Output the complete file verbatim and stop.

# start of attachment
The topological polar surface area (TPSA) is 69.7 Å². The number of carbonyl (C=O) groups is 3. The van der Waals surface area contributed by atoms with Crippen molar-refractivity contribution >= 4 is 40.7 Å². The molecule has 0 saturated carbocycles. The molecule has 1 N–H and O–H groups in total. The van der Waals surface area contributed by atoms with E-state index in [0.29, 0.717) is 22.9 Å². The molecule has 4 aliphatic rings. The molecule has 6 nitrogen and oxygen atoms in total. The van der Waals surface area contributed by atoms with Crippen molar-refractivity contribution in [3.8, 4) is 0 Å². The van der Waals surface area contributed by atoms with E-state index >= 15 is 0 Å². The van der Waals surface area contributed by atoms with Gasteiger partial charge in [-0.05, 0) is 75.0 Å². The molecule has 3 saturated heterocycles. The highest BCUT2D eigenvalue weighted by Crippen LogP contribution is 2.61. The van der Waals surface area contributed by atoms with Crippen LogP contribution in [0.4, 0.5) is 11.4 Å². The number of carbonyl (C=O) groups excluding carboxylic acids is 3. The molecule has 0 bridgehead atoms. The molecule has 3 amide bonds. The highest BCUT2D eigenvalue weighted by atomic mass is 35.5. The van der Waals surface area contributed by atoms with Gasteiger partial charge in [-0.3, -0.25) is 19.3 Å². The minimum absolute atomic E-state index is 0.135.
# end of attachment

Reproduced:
The topological polar surface area (TPSA) is 69.7 Å². The number of carbonyl (C=O) groups is 3. The van der Waals surface area contributed by atoms with Crippen molar-refractivity contribution >= 4 is 40.7 Å². The molecule has 0 saturated carbocycles. The molecule has 1 N–H and O–H groups in total. The van der Waals surface area contributed by atoms with E-state index in [0.29, 0.717) is 22.9 Å². The molecule has 4 aliphatic rings. The molecule has 6 nitrogen and oxygen atoms in total. The van der Waals surface area contributed by atoms with Crippen molar-refractivity contribution in [3.8, 4) is 0 Å². The van der Waals surface area contributed by atoms with E-state index >= 15 is 0 Å². The van der Waals surface area contributed by atoms with Gasteiger partial charge in [-0.05, 0) is 75.0 Å². The molecule has 3 saturated heterocycles. The highest BCUT2D eigenvalue weighted by Crippen LogP contribution is 2.61. The van der Waals surface area contributed by atoms with Crippen LogP contribution in [0.4, 0.5) is 11.4 Å². The number of carbonyl (C=O) groups excluding carboxylic acids is 3. The molecule has 0 bridgehead atoms. The molecule has 3 amide bonds. The highest BCUT2D eigenvalue weighted by atomic mass is 35.5. The van der Waals surface area contributed by atoms with Gasteiger partial charge in [-0.3, -0.25) is 19.3 Å². The minimum absolute atomic E-state index is 0.135.